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Sounds Like They’d Be Bugged By Anything

, , , , | Right | February 2, 2022

I work at a pizza place and people choose where they sit after ordering. It’s a hot summer, but many families choose to sit outside anyway. I’m working the register when a clearly frazzled woman comes in.

Customer: “I NEED A MANAGER!”

Me: “What’s the issue?”

Customer: “There is a roach on our table! Go kill it! It’s disgusting!”

I send my coworker to go kill it and we realize the family is sitting outside. He puts the roach in the dumpster area instead of killing it and comes back, irritated.

Coworker: “They really asked us to kill a roach… outside… on the GROUND?!”

Me: “I guess?”

Coworker: “She said the restaurant is ‘dirty’ and her family is never coming back. Good riddance.”

The restaurant had just opened four days prior. We don’t miss them.

Canada Takes Parking Violations Seriously

, , | Right | January 20, 2022

My job requires a lot of different tasks, but today, I am nailing things to telephone poles. I am in a sort of upscale area of a major Canadian city, carrying a hammer, a bunch of nails, and the things I am hammering. I walk from pole to pole along the sidewalk. I also have an orange vest.

As I begin to hammer something into a pole, I hear from the street:

Person: “Hey, man, are you giving me a ticket?”

I turn to face the guy and just hold out one hand holding a hammer and my other holding a bunch of nails.

Person: *Laughing* “Never mind.”

Can you imagine? Yes, in this city we skip the ticket and just put a nail through your windshield.

It’s Sure No Walk In The Park

, , , , , | Related | January 8, 2022

When my sister and I were still young — I think I was still in elementary school — my father had read something about part of the Chesapeake and Ohio Canal being opened up as a hiking path. He thought it would be good exercise and history for us to walk from a starting point into town, pick up dinner, and walk back to our car. He estimated it would only take a few hours based on how long it usually took him to walk that long a path.

Unfortunately for all of us, my father is not the best planner. His first mistake was confusing the length of the path from our starting point to town as being the full round-trip length, thus underestimating the full length by half. He also failed to account for how much slower tired kids walked compared to trained military men.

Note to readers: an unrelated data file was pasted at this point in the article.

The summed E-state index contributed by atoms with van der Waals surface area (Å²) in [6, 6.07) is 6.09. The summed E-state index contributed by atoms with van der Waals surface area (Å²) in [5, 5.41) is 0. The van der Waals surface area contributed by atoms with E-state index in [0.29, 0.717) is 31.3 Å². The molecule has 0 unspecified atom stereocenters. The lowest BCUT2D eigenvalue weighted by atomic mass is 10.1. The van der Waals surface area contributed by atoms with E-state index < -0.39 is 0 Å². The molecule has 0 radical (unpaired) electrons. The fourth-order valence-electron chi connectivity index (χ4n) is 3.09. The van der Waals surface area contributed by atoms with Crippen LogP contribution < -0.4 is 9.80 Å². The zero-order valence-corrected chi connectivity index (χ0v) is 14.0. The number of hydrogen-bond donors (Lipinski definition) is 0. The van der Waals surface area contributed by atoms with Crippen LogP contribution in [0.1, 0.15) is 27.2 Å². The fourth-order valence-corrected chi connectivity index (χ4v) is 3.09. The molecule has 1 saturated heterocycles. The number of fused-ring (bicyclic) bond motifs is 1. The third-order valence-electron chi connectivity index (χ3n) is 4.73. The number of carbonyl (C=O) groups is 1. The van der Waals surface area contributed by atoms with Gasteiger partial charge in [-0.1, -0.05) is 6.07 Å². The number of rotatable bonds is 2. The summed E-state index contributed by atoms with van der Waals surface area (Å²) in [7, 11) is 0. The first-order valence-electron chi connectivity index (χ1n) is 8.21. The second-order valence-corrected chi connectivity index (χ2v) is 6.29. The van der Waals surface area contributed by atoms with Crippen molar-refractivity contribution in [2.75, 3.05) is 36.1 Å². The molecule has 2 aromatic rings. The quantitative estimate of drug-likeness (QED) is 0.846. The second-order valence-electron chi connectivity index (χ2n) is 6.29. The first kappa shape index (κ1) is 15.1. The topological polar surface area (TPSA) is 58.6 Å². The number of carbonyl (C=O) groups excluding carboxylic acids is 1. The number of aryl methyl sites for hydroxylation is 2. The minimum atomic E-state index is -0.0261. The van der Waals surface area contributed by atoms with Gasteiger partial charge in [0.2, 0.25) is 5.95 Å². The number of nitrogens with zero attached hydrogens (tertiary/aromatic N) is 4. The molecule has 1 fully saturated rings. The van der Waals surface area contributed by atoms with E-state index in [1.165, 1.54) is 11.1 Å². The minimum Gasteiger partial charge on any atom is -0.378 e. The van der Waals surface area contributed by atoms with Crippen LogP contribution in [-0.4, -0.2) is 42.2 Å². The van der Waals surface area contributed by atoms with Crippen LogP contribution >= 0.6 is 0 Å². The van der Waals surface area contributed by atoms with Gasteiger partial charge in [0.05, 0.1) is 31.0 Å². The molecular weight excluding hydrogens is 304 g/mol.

Thus, we got to the city later than he had anticipated the entire trip would take. It was already starting to get a little dark by the time we had found someplace to get dinner and we still had a long walk back ahead of us. My father had the bright idea of cutting through the woods to the nearby road to find a quicker way back to his car. I’m honestly not sure what he planned to do even if he did beat us back since cars couldn’t go on the walking path. Meanwhile, my sister and I were sent along the path with our mother.

Us kids got slower and slower as we grew increasingly tired and it grew darker, further delaying the walk back. Eventually, it was nearly pitch dark out. Despite the path being more than large enough for the three of us to walk abreast as it grew dark, my sister started to get afraid that she would fall into either the river on one side of the path or the now drained canal on the other side, so I let her take the middle spot, leaving me, her two-years-younger brother on the side near the canal and my mother to brave falling into the river. My sister also demanded frequent rest breaks as time went on, not that I minded these, as I was also pretty exhausted.

During one of these rest breaks, we suddenly noticed some moving lights. We eventually realized they were flashlights and called out to find a small group of two or three folks who had been hunting for us. They encouraged us to manage the last tiny bit of the walk to a small off-road car — which looked more like a golf cart — with emergency markings on it. 

It took us to a nearby parking lot where we found both an ambulance and a fire truck parked and waiting, lights still flashing.

Apparently, once my father got lost trying to take the shortcut to the car, he knocked on a door to ask for directions, only to find that the house belonged to a volunteer firefighter. Upon hearing my father’s explanation, he had called in the cavalry, despite my dad protesting that it would be overkill. We apparently had multiple search teams out looking for us across the canal.

We got to ride the ambulance back to our car, which little me found rather interesting, though hardly worth the torment of the evening for the experience. My legs and feet were sore for days after from the forced marching. From that day on, whenever my dad tried to plan anything at all, the family would remind him of the Canal and insist that my mother do the actual planning.

Infinitely Better Than A Dusty Old Sofa

, , , , , , | Friendly | December 28, 2021

I have a weird knack for finding unusually valuable things, especially when I’m not looking for them. Several times, I’ve grabbed an interesting-looking book from a free book box only to find out later it’s worth anywhere from a few hundred to a few thousand dollars. Secondhand furniture, too, and thrift store jewelry — I have a weird talent for picking a piece I think looks cool that turns out to be some fancy antique or valuable designer piece.

Probably my favorite example, though, found ME as I was taking a walk one evening.

Small Voice: “Mew.”

Me: “Huh?”

Small Voice: *Very insistent* “Mew!”

And out from under my neighbor’s hedge crawled a half-grown kitten in rough shape. Despite looking like he lost a cage fight with a rabid bear, he came right up to me and sat on my feet, meowing. So, I brought him home.